Situation: Two patients in their 70s present to the office at different times today, each with documented heart failure: one diastolic and the other systolic, and both are hypertensive. First, discuss the difference between systolic and diastolic heart failure, providing appropriate pathophysiology. ACEI/ARBs are the only medications prescribed for CHF that have been found to prolong life and improve the quality of that life. EXPLAIN the mechanism of action of ACEI/ARBs and how they affect morbidity and mortality in CHF. Be specific. Diuretics must be used very carefully in diastolic ventricular dysfunction. EXPLAIN this statement using appropriate physiology. Now considering all of the above, describe an appropriate comprehensive plan of care for both individuals, assuming symptoms necessitate treatment. Include realistic lifestyle changes that would be appropriate in your plan of care and evidence-based pharmcotherapy.
About 1 in 3 or 68 million U.S. adults have high blood pressure (CDC, 2012). Of those with hypertension only 50% have it under control. Risk factors associated with this disease are congestive heart failure, heart disease, stroke, and kidney disease (CDC, 2012). The patients at the clinic in this scenario presented with hypertension and two different types of heart failure, systolic and diastolic. The difference between the diseases and treatments used to manage them will be discussed further with particular focus on ACE inhibitors, ARBs, and diuretics.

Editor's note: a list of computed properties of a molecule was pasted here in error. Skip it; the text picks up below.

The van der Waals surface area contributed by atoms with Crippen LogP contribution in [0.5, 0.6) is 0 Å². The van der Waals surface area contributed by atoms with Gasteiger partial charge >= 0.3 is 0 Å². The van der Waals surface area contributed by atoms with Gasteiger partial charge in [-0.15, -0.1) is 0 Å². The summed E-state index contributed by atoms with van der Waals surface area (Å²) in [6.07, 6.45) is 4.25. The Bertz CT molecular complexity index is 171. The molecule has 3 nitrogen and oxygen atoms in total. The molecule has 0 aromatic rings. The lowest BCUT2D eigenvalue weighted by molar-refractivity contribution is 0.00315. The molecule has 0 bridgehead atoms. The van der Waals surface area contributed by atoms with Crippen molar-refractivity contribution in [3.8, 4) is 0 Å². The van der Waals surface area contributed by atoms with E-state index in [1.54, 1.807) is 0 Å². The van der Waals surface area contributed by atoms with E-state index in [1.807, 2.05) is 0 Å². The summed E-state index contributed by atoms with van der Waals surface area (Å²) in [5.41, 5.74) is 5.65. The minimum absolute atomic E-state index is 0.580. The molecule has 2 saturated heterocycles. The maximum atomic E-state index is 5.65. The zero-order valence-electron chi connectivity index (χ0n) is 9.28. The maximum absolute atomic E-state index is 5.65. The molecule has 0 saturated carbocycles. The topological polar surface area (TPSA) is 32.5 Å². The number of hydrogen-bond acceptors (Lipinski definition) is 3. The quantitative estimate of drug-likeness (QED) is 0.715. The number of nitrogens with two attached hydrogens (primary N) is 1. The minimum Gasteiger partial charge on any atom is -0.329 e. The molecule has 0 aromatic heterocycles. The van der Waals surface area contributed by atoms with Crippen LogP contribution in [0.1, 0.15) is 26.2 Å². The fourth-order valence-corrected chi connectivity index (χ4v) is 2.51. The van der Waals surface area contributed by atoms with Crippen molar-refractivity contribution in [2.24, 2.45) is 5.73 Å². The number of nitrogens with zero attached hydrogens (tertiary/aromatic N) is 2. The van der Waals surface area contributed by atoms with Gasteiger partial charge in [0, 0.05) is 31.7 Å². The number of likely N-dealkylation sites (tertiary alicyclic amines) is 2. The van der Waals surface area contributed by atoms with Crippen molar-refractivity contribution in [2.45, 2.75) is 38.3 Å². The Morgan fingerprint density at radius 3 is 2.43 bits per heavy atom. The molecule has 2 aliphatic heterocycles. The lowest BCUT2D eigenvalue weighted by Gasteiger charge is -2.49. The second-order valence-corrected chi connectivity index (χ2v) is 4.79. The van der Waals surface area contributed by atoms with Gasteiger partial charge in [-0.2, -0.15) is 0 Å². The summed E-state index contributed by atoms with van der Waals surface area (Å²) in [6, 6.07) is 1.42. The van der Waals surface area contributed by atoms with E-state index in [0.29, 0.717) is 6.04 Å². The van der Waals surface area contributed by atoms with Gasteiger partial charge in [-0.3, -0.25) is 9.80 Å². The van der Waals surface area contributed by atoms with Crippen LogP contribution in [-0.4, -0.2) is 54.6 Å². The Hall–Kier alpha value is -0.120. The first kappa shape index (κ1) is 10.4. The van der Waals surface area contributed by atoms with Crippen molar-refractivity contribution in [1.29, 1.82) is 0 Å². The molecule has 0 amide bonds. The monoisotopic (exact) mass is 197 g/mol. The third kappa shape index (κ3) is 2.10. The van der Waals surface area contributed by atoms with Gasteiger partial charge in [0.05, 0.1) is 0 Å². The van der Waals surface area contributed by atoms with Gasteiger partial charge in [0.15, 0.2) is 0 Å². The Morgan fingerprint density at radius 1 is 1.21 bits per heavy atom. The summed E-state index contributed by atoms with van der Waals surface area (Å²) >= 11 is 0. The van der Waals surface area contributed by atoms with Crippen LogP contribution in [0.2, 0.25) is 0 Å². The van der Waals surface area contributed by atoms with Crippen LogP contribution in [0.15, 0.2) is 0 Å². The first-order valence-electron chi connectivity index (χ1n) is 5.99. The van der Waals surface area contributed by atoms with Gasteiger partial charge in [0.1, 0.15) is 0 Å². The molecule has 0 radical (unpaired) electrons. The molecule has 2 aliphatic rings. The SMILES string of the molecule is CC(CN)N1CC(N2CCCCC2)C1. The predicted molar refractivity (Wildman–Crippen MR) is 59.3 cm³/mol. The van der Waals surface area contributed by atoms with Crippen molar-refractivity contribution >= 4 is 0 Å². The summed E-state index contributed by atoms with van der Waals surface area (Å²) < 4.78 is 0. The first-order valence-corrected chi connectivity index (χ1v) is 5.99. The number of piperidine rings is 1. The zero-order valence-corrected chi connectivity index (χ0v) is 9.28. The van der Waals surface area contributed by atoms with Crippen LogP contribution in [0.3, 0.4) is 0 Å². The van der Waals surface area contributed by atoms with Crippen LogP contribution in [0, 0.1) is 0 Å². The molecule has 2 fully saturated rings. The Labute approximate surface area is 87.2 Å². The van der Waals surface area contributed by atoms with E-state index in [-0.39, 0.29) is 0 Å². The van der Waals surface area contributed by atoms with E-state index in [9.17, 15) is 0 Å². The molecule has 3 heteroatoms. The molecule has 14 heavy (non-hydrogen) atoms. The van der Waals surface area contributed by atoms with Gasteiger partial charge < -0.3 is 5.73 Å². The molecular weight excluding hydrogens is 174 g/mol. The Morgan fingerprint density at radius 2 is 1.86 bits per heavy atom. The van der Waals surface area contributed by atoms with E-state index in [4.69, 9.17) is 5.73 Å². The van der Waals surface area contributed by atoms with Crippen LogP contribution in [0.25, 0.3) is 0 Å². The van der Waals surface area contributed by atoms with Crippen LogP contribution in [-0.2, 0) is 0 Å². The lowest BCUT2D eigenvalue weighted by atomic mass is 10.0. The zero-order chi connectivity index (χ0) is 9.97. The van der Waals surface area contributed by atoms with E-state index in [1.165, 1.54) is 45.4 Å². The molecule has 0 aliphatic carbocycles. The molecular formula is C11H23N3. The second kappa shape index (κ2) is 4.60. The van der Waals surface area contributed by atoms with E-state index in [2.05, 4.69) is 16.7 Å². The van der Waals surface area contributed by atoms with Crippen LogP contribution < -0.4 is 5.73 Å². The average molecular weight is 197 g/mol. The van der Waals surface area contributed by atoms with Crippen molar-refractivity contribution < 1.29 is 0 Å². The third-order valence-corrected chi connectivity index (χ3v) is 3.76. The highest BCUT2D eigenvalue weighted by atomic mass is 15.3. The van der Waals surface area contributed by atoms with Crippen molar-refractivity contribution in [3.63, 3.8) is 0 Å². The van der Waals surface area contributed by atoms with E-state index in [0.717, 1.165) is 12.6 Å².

Heart failure is a condition that occurs when the heart’s ability to pump has become compromised and can no longer properly meet the body’s oxygen demands (Lehne, 2010). This failure in the heart’s ability as a pump may be due to multiple causes and is divided up into two main categories: systolic and diastolic heart failure. Systole and diastole are two different phases of heart contraction. Systole is the portion of the cardiac cycle when the ventricles are contracting; blood is pushed through the semilunar valves out into systemic circulation, from the left ventricle, or into pulmonary circulation, from the right ventricle (Bailey, 2012). Also during this time, the atria are in a period of “relaxation”, or filling. During atrial relaxation, the AV (atrioventricular) valves are closed. Diastole occurs when ventricles are in a period of filling. The semilunar valves are closed to prevent blood from going into circulation. The atria are contracting, pushing the blood through the AV valves into the ventricles. The beginnings of heart failure occur when the heart is unable to pump the entire blood volume out into circulation or if it is unable to fill the ventricle completely (Lehne, 2010). Heart failure plagues nearly 5 million Americans and is the most common inpatient diagnosis in hospitals today (Emory, 2012). More than half of those with heart failure will die within 5 years of diagnosis. Specifically in patients that are 60 years of age and older, it is the cause of 1/5 of all hospitalizations and is evident in 5% of this demographic (Emory, 2012). It is estimated to cost the United States $120 billion annually and is on the rise (CDC, 2012). Although the effects of heart failure are permanent, advances in pharmacological treatments and cardiac therapies have led to bettering outcomes and longer years of life with individuals diagnosed. Before we begin talking about specific types of heart failure, let’s look at factors that lead to heart failure. The main causes of heart failure are chronic hypertension and myocardial infarction. Chronic hypertension is caused by increased pressure in the arteries of the body that will subsequently cause the heart to work harder to pump against. An MI can lead to necrosis of myocardial tissue that causes that portion of the heart to become weak and unable to pump efficiently (Mayo Clinic, 2011). Other causes of heart failure include damaged heart valves, arrhythmias, coronary artery disease...
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